The Financial Conduct Authority (FCA) has moved its Consumer Duty principle to a self-policing model, with brokers needing to gather evidence to demonstrate compliance to providers.
One of the major differences Consumer Duty will introduce is the FCA has effectively moved the responsibility for identifying poor behaviour in respect of how consumers are handled. This will move from the regulator to the industry. Firms must not only police themselves, but they must also report to the FCA if they find brokers, lenders or protection providers in their distribution chain who are not implementing Consumer Duty correctly.
All firms must identify poor practice within their distribution chain; they must flag this and work with their partners to change it. If this is not effective, then firms spotting the poor practice are duty bound to report this to the FCA – in other words, they must ‘whistle blow’ on their non-compliant partners. This effectively moves the sector to a self-policing model.
This is not a discretionary feature. It is a requirement of firms to report non-compliance of Consumer Duty to the FCA.
Arguably, this overcomes one of the FCA’s previous challenges – its lack of resource to police the industry. The industry must now self-police itself, it must collect the evidence and the Financial Ombudsman Service is the judge and jury.
When monitoring themselves, firms must collect the evidence needed to demonstrate to both their boards and the regulator that their behaviour results in good outcomes for their customers. While many may say ‘this is what the industry already does’, the big difference with Consumer Duty is the need for firms to evidence that this is taking place.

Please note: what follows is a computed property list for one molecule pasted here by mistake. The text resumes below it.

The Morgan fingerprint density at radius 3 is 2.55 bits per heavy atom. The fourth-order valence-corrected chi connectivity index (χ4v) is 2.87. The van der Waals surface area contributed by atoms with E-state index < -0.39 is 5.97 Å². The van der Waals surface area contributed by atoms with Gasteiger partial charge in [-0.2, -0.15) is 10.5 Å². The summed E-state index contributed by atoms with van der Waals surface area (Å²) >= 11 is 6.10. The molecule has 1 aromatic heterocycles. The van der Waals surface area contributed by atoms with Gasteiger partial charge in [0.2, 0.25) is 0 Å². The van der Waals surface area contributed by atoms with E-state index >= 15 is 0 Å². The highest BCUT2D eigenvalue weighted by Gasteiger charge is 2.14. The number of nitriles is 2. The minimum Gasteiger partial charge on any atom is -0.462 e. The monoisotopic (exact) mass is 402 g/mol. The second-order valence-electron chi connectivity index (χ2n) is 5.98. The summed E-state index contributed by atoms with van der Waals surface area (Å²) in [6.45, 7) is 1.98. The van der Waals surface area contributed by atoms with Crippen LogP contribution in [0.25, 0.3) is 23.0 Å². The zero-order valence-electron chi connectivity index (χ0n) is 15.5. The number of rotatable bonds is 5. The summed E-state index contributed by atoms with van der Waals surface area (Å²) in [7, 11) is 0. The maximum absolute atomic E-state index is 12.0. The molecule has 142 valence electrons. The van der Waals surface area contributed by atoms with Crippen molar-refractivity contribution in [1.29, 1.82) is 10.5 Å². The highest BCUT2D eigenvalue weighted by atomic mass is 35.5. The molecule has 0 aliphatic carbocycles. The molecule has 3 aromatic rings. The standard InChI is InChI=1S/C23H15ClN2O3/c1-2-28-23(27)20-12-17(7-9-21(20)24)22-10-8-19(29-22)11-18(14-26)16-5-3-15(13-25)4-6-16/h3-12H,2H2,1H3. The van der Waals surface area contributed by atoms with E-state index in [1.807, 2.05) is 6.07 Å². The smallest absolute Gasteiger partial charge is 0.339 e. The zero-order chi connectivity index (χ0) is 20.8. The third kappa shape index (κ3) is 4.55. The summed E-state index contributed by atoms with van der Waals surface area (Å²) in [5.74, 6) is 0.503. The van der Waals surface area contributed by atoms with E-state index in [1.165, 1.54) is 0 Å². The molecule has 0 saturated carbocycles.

Just saying so isn’t enough. Firms will need data to provide this evidence.
When poor outcomes are discovered, it will be difficult to retrospectively identify customers’ characteristics and vulnerability from previous interactions.
Hence, the only practical solution is to try and capture the customer characteristics data at the time of sale for all customers and then monitor this through the product life cycle. It will be sensible for all firms to have this in order both to prove compliance with Consumer Duty and to protect themselves from claims by others in the chain.
Sharing of a person’s data will require individual consumer consent. For the purpose of demonstrating evidence of compliance to providers, it will be attractive to share high level (non-personal) consolidated data. This will demonstrate the spread of consumer characteristics, vulnerabilities and protected characteristics, so advisers and providers can be confident that Consumer Duty is indeed being complied with, and each party is in agreement on the target markets.
For many brokers their first phase of implementation on vulnerability has used subjective assessments. These have generally delivered inconsistent results due to each broker or agent having a different view on vulnerability. There is hence a need for firms to adopt an objective and consistent measure of vulnerability, to provide consistent results that can be summated and provided as evidence to providers.
Digital solutions will be required to store the vulnerability and customer characteristics in sufficient detail, and in compliance with GDPR. Firms have the option to build the IT systems themselves or to buy in existing systems.
Lenders will be under pressure to see this due diligence, and indeed must inform brokers how they intend to implement Consumer Duty by the end of April 2023.
Industry consultant, Tony Crane, says: “The self-policing element goes to the heart of the culture change the regulator is looking for. I’m sure we’ve all heard stories of poor outcomes but what have we done about them? There’s no excuse and no hiding place now, we’re all directly accountable.”